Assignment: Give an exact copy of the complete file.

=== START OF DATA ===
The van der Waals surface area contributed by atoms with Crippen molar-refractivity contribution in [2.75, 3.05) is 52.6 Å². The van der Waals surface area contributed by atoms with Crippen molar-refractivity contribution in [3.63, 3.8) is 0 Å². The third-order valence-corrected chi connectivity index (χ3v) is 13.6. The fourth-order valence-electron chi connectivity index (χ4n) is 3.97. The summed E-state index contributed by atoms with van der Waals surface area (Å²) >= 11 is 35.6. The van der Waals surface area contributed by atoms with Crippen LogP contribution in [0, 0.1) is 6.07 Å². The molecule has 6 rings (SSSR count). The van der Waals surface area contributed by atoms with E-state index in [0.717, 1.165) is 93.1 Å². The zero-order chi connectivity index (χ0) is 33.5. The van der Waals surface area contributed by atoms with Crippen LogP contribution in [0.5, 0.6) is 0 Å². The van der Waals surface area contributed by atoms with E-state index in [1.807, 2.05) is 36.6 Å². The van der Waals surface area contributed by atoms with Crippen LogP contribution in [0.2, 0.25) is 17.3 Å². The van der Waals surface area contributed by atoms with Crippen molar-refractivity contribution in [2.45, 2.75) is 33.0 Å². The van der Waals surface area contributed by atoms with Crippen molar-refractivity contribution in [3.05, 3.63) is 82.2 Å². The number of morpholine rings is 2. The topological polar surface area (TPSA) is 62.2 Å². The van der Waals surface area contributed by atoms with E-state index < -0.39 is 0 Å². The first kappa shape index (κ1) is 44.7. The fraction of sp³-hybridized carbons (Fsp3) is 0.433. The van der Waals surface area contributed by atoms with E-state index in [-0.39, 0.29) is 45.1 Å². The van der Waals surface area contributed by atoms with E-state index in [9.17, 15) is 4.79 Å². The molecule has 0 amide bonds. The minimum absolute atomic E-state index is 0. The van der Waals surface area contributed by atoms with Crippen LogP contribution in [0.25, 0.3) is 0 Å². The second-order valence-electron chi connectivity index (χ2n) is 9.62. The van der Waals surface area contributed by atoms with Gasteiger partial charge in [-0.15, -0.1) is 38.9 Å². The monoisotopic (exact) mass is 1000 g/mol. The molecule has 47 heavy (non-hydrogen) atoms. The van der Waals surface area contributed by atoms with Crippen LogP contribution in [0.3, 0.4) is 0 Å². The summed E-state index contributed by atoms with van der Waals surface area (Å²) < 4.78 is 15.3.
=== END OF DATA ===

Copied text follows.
The van der Waals surface area contributed by atoms with Crippen molar-refractivity contribution in [2.75, 3.05) is 52.6 Å². The van der Waals surface area contributed by atoms with Crippen molar-refractivity contribution in [3.63, 3.8) is 0 Å². The third-order valence-corrected chi connectivity index (χ3v) is 13.6. The fourth-order valence-electron chi connectivity index (χ4n) is 3.97. The summed E-state index contributed by atoms with van der Waals surface area (Å²) >= 11 is 35.6. The van der Waals surface area contributed by atoms with Crippen LogP contribution in [0, 0.1) is 6.07 Å². The molecule has 6 rings (SSSR count). The van der Waals surface area contributed by atoms with E-state index in [0.717, 1.165) is 93.1 Å². The zero-order chi connectivity index (χ0) is 33.5. The van der Waals surface area contributed by atoms with Crippen LogP contribution in [0.5, 0.6) is 0 Å². The van der Waals surface area contributed by atoms with E-state index in [1.807, 2.05) is 36.6 Å². The van der Waals surface area contributed by atoms with Crippen LogP contribution in [0.2, 0.25) is 17.3 Å². The van der Waals surface area contributed by atoms with Crippen molar-refractivity contribution in [2.45, 2.75) is 33.0 Å². The van der Waals surface area contributed by atoms with Crippen molar-refractivity contribution in [3.05, 3.63) is 82.2 Å². The number of morpholine rings is 2. The topological polar surface area (TPSA) is 62.2 Å². The van der Waals surface area contributed by atoms with E-state index < -0.39 is 0 Å². The first kappa shape index (κ1) is 44.7. The fraction of sp³-hybridized carbons (Fsp3) is 0.433. The van der Waals surface area contributed by atoms with E-state index in [-0.39, 0.29) is 45.1 Å². The van der Waals surface area contributed by atoms with E-state index in [9.17, 15) is 4.79 Å². The molecule has 0 amide bonds. The minimum absolute atomic E-state index is 0. The van der Waals surface area contributed by atoms with Crippen LogP contribution in [0.25, 0.3) is 0 Å². The second-order valence-electron chi connectivity index (χ2n) is 9.62. The van der Waals surface area contributed by atoms with Gasteiger partial charge in [-0.15, -0.1) is 38.9 Å². The monoisotopic (exact) mass is 1000 g/mol. The molecule has 47 heavy (non-hydrogen) atoms. The van der Waals surface area contributed by atoms with Crippen LogP contribution in [0.3, 0.4) is 0 Å². The summed E-state index contributed by atoms with van der Waals surface area (Å²) < 4.78 is 15.3.